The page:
Exploring cultures and communities – the slow way

It is all a matter of watching the birch trees get smaller and the snow get deeper. Twenty hours on the train from Stockholm to northern Norway affords some moments of quiet reflection.

article summary —

Outside the window there are just rocks and forest. Pines and birch trees with a tumble of lichen covered granite boulders that poke up through the last remnants of winter snow. Every now and again, glimpses of lakes in the evening sunshine. Dusk comes, but seems to linger forever.

Overnight, little changes. More rocks and forests. But the trees have thinned out, the birches have shrunk and the snow has become much deeper. The lakes have frozen. Dawn comes before anyone awakes. Those who stir in the small hours stare out into the dim of the northern night and might glimpse moose, deer or a fox.

Train journeys are like psalms. Some are short and sweet. But still very impressive. Take the hop over the Øresund Bridge from Copenhagen Airport to Malmö. A dead ringer for psalm 117. Stunning, but over and done with almost before you have really got started. About twenty words in the psalm and about twenty minutes for the train journey.

Psalm 119 is another kettle of fish. A fabulously long psalm, one that seduces the faithful into an intense calm, and somehow contrives - after 176 verses, making it by far the longest psalm in the entire psalter - to deliver them in a state of contemplative calm into another world. It finds an obvious parallel in the regular night trains that link Stockholm with Swedish Lappland and northern Norway.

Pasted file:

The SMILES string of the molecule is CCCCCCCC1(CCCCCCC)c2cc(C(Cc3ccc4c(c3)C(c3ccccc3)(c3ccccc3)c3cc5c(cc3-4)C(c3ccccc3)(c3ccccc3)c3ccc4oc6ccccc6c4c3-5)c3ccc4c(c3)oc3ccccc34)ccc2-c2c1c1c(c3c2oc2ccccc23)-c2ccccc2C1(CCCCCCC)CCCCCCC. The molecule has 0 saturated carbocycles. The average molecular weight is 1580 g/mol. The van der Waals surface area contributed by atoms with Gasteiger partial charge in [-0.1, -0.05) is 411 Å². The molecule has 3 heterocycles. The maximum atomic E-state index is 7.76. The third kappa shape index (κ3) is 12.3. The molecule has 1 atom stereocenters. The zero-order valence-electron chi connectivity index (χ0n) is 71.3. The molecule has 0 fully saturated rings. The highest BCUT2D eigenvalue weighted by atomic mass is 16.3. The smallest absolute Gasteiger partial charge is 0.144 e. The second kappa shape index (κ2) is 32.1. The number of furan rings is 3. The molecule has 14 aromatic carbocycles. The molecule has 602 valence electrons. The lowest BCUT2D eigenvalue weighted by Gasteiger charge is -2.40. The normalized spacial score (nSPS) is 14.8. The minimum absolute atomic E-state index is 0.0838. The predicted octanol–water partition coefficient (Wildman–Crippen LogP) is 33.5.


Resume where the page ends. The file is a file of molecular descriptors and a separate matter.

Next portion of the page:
Late every afternoon a rake of carriages gets shunted backwards into Stockholm's main station. Shades of blue and black on some carriages, beige and grey on others. The train nudges up beside commuter services bound for Uppsala and other spots in the hinterland of the capital. Across the way, the city chic make haste for home. But another kind of passenger makes for the Norrlandståget - as the five o'clock departure from Stockholm to Narvik is called. People wearing fur hats and sheepskin coats, soldiers on their way to one of the bases in the far north, families with skis. The train to Lappland is one of Europe's most engaging train journeys. Like psalm 119, perhaps not for the faint-hearted, but few other night trains offer that same beguiling combination of comfort and a heady sense of adventure.


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About the authors

hidden europe

and Susanne Kries manage hidden europe, a Berlin-based editorial bureau that supplies text and images to media across Europe. Together they edit hidden europe magazine. Nicky and Susanne are dedicated slow travellers. They delight in discovering the exotic in the everyday.

This article was published in hidden europe 15.